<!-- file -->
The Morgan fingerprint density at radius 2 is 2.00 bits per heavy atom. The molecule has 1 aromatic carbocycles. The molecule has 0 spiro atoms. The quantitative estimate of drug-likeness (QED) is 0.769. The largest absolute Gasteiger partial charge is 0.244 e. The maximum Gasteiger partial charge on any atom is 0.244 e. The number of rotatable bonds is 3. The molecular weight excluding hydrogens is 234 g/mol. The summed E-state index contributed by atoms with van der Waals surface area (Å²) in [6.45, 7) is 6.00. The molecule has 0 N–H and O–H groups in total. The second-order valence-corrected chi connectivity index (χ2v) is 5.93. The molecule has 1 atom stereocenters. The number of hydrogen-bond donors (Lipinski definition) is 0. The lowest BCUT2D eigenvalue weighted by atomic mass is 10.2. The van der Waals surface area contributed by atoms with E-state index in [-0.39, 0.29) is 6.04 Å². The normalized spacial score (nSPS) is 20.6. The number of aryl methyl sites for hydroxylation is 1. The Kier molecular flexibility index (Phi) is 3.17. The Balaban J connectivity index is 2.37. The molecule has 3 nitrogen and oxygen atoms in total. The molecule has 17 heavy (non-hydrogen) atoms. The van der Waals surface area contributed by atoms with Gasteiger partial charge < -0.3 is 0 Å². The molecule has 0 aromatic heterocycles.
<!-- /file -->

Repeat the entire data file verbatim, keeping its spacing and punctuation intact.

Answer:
The Morgan fingerprint density at radius 2 is 2.00 bits per heavy atom. The molecule has 1 aromatic carbocycles. The molecule has 0 spiro atoms. The quantitative estimate of drug-likeness (QED) is 0.769. The largest absolute Gasteiger partial charge is 0.244 e. The maximum Gasteiger partial charge on any atom is 0.244 e. The number of rotatable bonds is 3. The molecular weight excluding hydrogens is 234 g/mol. The summed E-state index contributed by atoms with van der Waals surface area (Å²) in [6.45, 7) is 6.00. The molecule has 0 N–H and O–H groups in total. The second-order valence-corrected chi connectivity index (χ2v) is 5.93. The molecule has 1 atom stereocenters. The number of hydrogen-bond donors (Lipinski definition) is 0. The lowest BCUT2D eigenvalue weighted by atomic mass is 10.2. The van der Waals surface area contributed by atoms with E-state index in [-0.39, 0.29) is 6.04 Å². The normalized spacial score (nSPS) is 20.6. The number of aryl methyl sites for hydroxylation is 1. The Kier molecular flexibility index (Phi) is 3.17. The Balaban J connectivity index is 2.37. The molecule has 3 nitrogen and oxygen atoms in total. The molecule has 17 heavy (non-hydrogen) atoms. The van der Waals surface area contributed by atoms with Gasteiger partial charge < -0.3 is 0 Å². The molecule has 0 aromatic heterocycles.